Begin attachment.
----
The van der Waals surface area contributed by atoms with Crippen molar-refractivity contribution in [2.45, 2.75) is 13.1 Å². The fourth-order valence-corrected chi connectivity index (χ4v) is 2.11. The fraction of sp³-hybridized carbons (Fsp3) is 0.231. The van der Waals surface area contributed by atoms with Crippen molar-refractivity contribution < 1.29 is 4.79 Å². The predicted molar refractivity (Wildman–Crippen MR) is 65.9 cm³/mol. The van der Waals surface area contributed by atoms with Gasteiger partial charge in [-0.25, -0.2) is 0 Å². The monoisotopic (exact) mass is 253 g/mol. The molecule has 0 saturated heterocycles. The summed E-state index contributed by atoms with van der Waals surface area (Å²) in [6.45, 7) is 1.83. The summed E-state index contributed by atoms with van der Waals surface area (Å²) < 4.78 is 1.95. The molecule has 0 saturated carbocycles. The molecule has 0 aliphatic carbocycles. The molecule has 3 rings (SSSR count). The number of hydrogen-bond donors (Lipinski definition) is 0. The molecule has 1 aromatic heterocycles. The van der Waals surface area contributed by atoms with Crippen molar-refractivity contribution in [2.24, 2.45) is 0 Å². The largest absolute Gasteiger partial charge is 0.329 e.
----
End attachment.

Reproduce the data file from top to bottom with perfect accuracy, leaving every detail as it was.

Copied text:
The van der Waals surface area contributed by atoms with Crippen molar-refractivity contribution in [2.45, 2.75) is 13.1 Å². The fourth-order valence-corrected chi connectivity index (χ4v) is 2.11. The fraction of sp³-hybridized carbons (Fsp3) is 0.231. The van der Waals surface area contributed by atoms with Crippen molar-refractivity contribution < 1.29 is 4.79 Å². The predicted molar refractivity (Wildman–Crippen MR) is 65.9 cm³/mol. The van der Waals surface area contributed by atoms with Gasteiger partial charge in [-0.25, -0.2) is 0 Å². The monoisotopic (exact) mass is 253 g/mol. The molecule has 0 saturated heterocycles. The summed E-state index contributed by atoms with van der Waals surface area (Å²) in [6.45, 7) is 1.83. The summed E-state index contributed by atoms with van der Waals surface area (Å²) < 4.78 is 1.95. The molecule has 0 saturated carbocycles. The molecule has 0 aliphatic carbocycles. The molecule has 3 rings (SSSR count). The number of hydrogen-bond donors (Lipinski definition) is 0. The molecule has 1 aromatic heterocycles. The van der Waals surface area contributed by atoms with Crippen molar-refractivity contribution in [2.24, 2.45) is 0 Å². The largest absolute Gasteiger partial charge is 0.329 e.